- Read Deuteronomy 14:21.
- Who may eat “anything that has died a natural death”? What are the Israelites to do with such an animal?
- What is the rationale or explanation given for this commandment? What is the connection between the explanation and the commandment? That is, what does the former have to do with the latter?
- The commentary on the prohibition “You shall not boil a kid in its mother’s milk” offers several possible reasons for this injunction. What are they?
- In terms of the meaning of the dietary laws for yourself, which, if any, of the reasons listed here do you find most compelling?
- Read the Contemporary Reflection by Ruth H. Sohn on pages 1136–37.
- How does Sohn debunk the common belief that the dietary laws (the system of kashrut) were originally and primarily promulgated for health reasons?
- Sohn argues that dietary restrictions are meant to be a path to spiritual rather than physical purity or well-being. According to this proposition, how does the way we eat impact our spiritual selves?
- In this essay, Sohn also suggests that the most powerful aspect of kashrut may be simply the act of obedience, that is, adhering to a list of dos and don’ts. What is your reaction to this idea? Have you ever followed or do you now follow a religious discipline out of a sense of being “commanded”? If so, what were or are the circumstances, and what was your reason for doing so in the past or why do you observe such a discipline now? Did you find this to be a positive experience or a negative one? What accounts for your assessment? Were there other reasons for your discipline? If this has not been your practice to date, can you imagine a scenario in which your experience of spiritual fulfillment might be enhanced by disciplined, conscious acts?
- Sohn writes, “Kashrut . . . teaches us that Jewish spiritual practice is about taking the most ordinary of experiences—in all aspects of our lives—and transforming them into moments of meaning, moments of connection. Kashrut provides a model for doing just that” (p. 1137). Are there any parts of your “ordinary” experiences that you infuse with particular meaning or elevate to a higher plane? If you have not previously done so, in what areas do you imagine that you could, and what would be necessary for you to do in order to put this into practice?
- Do you keep kosher now? Have you ever done so? If you do or have, what were the components of your kashrut observance? Would you consider it in the future? To what extent do your experiences with keeping some form of kashrut fit with Sohn’s approach?
- Read the excerpt from “The Primal Feast” by Kim Chernin in Voices on page 1138.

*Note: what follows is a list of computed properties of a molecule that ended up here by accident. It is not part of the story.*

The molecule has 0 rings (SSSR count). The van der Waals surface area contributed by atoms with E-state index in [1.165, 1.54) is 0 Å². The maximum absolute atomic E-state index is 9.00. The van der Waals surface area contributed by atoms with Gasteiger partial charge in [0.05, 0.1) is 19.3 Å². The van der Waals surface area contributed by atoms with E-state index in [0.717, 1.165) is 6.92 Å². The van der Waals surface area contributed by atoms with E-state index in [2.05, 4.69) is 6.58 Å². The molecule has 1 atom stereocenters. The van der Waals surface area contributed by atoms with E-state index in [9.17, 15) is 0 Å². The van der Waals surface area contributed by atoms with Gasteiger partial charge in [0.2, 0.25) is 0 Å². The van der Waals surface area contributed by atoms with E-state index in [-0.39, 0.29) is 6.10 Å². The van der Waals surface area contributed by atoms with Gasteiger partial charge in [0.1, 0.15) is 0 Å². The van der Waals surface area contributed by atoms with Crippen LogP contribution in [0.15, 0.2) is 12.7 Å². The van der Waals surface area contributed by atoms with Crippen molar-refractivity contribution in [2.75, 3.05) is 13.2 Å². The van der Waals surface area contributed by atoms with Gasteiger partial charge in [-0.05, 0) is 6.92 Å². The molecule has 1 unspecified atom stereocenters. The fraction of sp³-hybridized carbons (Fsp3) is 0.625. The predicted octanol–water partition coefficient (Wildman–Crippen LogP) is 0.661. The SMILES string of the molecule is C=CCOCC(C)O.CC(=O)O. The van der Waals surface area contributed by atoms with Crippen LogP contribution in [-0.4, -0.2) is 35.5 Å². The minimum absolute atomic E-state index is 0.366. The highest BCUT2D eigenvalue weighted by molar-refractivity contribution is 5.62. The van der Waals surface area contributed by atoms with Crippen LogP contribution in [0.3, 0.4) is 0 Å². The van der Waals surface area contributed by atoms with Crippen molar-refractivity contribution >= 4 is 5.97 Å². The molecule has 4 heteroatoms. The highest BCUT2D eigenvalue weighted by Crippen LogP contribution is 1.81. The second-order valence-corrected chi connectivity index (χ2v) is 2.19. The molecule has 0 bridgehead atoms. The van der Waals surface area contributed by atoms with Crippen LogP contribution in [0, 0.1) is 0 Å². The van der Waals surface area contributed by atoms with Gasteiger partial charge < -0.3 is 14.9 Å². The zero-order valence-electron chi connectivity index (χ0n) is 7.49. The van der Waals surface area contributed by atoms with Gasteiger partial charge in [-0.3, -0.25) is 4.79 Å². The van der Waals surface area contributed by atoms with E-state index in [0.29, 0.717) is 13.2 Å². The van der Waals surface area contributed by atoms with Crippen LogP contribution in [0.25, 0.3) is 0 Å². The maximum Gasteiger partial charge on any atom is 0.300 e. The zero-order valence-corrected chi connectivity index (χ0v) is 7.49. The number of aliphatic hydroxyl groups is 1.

- Like Ruth Sohn in the Contemporary Reflection, Chernin contends that eating is infused with meaning well beyond the physical act of consumption. According to Chernin, how is eating a statement about identity? With whom does every eater identify? Why is the struggle particularly significant in adolescence?
- Do you recall anyone ever saying to you, “You’ll sit there until you finish your meal,” or something similar? What was your reaction? How did you respond? Do those memories inform any of the choices or behaviors related to eating that you make today?
- How do Chernin’s ideas reflect and expand on your understanding of the biblical text and its commandments regarding what may and may not be eaten by Jews?
As you study these parts of the parashah, keep in mind the following overarching questions. If time permits, conclude the class with these broader questions:
1. Think of a collection of people of which you are a member. This could be a family, work, or social group. Are some members more “valuable” than others? If so, what are the factors that make them so and why are they significant? What might this imply about the ways in which people have traditionally organized themselves along a social hierarchy?
2. How do you assess human “value”? What are some ways that such value can be determined? Do you agree with them? What other ways can you suggest to evaluate human beings?
3. What “appetites” do you consider to be constructive or positive forces for good, and which do you think are dangerous or destructive? Can some appetites or desires fit into both categories? If so, how ought they to be regulated for the good? And by whom?
1. What new insight into the Torah did you gain from today’s study?
2. What other new insights did you gain from this study?
3. What questions remain?